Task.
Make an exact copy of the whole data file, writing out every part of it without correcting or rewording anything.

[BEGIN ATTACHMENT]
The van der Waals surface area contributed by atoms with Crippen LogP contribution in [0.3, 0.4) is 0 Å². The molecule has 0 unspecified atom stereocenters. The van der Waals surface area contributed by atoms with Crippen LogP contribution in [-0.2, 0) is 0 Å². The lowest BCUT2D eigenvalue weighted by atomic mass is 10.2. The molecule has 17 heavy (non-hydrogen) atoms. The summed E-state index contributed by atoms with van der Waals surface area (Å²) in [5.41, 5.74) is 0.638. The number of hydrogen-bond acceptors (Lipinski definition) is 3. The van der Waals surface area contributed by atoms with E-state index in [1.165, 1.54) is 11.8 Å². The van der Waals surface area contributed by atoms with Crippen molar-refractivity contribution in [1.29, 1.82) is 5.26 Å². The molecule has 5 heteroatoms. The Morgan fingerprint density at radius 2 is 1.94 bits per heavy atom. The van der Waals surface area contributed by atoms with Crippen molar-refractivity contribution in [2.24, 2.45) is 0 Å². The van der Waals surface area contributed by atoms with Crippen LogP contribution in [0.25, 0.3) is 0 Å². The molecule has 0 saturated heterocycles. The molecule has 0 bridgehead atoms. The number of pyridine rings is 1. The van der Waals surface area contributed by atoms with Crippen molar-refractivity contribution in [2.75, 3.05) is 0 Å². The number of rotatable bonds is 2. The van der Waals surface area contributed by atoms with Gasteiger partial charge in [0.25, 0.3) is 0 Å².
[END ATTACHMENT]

The van der Waals surface area contributed by atoms with Crippen LogP contribution in [0.3, 0.4) is 0 Å². The molecule has 0 unspecified atom stereocenters. The van der Waals surface area contributed by atoms with Crippen LogP contribution in [-0.2, 0) is 0 Å². The lowest BCUT2D eigenvalue weighted by atomic mass is 10.2. The molecule has 17 heavy (non-hydrogen) atoms. The summed E-state index contributed by atoms with van der Waals surface area (Å²) in [5.41, 5.74) is 0.638. The number of hydrogen-bond acceptors (Lipinski definition) is 3. The van der Waals surface area contributed by atoms with E-state index in [1.165, 1.54) is 11.8 Å². The van der Waals surface area contributed by atoms with Crippen molar-refractivity contribution in [1.29, 1.82) is 5.26 Å². The molecule has 5 heteroatoms. The Morgan fingerprint density at radius 2 is 1.94 bits per heavy atom. The van der Waals surface area contributed by atoms with Crippen molar-refractivity contribution in [2.24, 2.45) is 0 Å². The van der Waals surface area contributed by atoms with Crippen LogP contribution in [0.25, 0.3) is 0 Å². The molecule has 0 saturated heterocycles. The molecule has 0 bridgehead atoms. The number of pyridine rings is 1. The van der Waals surface area contributed by atoms with Crippen molar-refractivity contribution in [2.75, 3.05) is 0 Å². The number of rotatable bonds is 2. The van der Waals surface area contributed by atoms with Gasteiger partial charge in [0.25, 0.3) is 0 Å².